Lessons and Learning from the Gaelic Communities Fund
Could community trusts have a unique role to play in supporting the use of Gaelic? That’s the question that ten communities have been working on over the past year, as part of a partnership project between Community Land Scotland and Bòrd na Gàidhlig. Community trusts were asked to come forward with ideas that built on their connections with the community. As this pilot project comes to an end, Community Land Scotland has heard many inspiring stories from groups – and this event featured three of those:
North Harris Trust employed a Gaelic-speaking ranger who has worked with pupils in the local school to talk about land issues, engaged with tourists and other visitors and communicated Trust business with the local community in their native language.
Portree and Braes Trust worked with the local Community Council to deliver their programme which included a weekly pub night and afternoon tea where Gaelic was the main language of communication. Through the project, 15 local businesses have also agreed to encourage use of Gaelic in their premises.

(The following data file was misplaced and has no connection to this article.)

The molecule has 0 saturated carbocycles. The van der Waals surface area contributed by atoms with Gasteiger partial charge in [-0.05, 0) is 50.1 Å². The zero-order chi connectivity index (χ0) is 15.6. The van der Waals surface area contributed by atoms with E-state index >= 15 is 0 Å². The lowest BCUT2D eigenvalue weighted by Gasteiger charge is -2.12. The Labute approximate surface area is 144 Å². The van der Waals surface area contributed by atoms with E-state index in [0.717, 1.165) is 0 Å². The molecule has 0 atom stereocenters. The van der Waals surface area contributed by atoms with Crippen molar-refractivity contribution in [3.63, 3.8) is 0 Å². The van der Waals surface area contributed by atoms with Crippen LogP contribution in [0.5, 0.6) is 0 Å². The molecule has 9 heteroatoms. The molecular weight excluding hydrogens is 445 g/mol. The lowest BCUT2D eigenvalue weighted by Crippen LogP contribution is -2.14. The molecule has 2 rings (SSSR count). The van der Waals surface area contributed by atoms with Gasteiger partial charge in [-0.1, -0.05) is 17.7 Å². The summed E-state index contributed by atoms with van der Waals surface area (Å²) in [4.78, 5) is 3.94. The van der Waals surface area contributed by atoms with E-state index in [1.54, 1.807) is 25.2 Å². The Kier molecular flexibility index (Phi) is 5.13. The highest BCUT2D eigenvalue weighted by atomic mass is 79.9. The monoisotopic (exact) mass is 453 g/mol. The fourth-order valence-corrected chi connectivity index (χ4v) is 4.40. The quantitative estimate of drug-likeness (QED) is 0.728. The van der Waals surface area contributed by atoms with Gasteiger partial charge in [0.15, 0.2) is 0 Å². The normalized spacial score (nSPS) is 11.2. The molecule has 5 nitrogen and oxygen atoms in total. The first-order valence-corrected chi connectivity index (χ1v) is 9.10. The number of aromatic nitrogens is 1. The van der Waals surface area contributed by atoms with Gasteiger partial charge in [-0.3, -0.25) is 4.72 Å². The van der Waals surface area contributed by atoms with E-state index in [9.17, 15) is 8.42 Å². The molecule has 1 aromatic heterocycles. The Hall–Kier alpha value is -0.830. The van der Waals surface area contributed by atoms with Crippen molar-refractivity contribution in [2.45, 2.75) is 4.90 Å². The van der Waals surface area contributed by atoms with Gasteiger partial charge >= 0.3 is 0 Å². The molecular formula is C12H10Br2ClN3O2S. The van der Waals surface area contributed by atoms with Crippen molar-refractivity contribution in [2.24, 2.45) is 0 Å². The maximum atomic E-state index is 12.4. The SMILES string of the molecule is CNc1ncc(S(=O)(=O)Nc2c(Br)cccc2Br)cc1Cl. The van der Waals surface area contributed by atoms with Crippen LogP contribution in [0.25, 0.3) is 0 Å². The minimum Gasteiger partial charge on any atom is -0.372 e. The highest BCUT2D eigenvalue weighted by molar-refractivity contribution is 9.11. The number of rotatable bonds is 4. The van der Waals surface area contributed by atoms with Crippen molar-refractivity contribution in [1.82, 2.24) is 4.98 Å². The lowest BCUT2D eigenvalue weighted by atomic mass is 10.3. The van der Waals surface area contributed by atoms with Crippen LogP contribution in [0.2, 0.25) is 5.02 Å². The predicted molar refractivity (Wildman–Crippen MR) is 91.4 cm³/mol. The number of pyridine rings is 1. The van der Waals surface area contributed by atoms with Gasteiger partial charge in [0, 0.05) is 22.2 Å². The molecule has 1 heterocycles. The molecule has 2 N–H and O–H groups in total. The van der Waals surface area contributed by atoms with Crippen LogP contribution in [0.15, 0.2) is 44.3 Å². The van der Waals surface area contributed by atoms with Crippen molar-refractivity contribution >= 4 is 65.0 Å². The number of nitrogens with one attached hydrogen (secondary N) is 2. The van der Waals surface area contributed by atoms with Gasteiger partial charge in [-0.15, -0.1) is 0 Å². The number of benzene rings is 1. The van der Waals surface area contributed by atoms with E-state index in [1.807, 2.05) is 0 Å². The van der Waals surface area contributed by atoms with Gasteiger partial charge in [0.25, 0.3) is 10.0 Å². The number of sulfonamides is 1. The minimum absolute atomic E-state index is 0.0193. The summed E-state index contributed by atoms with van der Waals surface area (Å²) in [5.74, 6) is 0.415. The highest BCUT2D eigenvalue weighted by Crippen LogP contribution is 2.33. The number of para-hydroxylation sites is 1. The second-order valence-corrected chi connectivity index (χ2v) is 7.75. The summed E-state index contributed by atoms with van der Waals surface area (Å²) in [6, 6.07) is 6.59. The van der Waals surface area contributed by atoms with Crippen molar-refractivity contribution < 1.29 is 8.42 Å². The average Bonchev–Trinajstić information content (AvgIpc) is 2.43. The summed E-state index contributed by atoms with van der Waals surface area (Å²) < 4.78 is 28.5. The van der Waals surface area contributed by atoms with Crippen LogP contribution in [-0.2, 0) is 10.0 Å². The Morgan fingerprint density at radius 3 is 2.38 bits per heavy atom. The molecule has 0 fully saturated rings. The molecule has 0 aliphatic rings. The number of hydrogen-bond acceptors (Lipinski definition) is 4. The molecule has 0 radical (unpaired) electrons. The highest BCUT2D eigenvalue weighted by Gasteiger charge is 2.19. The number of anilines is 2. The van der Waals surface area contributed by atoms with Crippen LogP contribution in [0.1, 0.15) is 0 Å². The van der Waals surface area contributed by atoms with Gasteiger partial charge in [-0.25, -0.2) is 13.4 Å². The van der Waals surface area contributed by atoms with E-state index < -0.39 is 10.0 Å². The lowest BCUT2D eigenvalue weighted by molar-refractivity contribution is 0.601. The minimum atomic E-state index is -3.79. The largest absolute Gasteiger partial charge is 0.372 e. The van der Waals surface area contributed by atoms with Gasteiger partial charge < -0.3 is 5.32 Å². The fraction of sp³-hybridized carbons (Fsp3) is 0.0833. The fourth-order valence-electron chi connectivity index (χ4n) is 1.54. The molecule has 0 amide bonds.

Urras Coimhearsnachd Bhràdhagair agus Àrnoil / Bragar and Arnol Community Trust delivered a programme of events and classes including ceilidhs, author events, coffee mornings, children’s parties and a series of gatherings around Whalebone 100. They also introduced Gaelic into their house visit service for people who have health or mobility issues.
Following the presentations, there was a panel discussion moderated by Agnes Rennie, with the presenters, Shona Niclllinnein of Bòrd na Gàidhlig, and Chrissie Gillies and Linsay Chalmers of Community Land Scotland.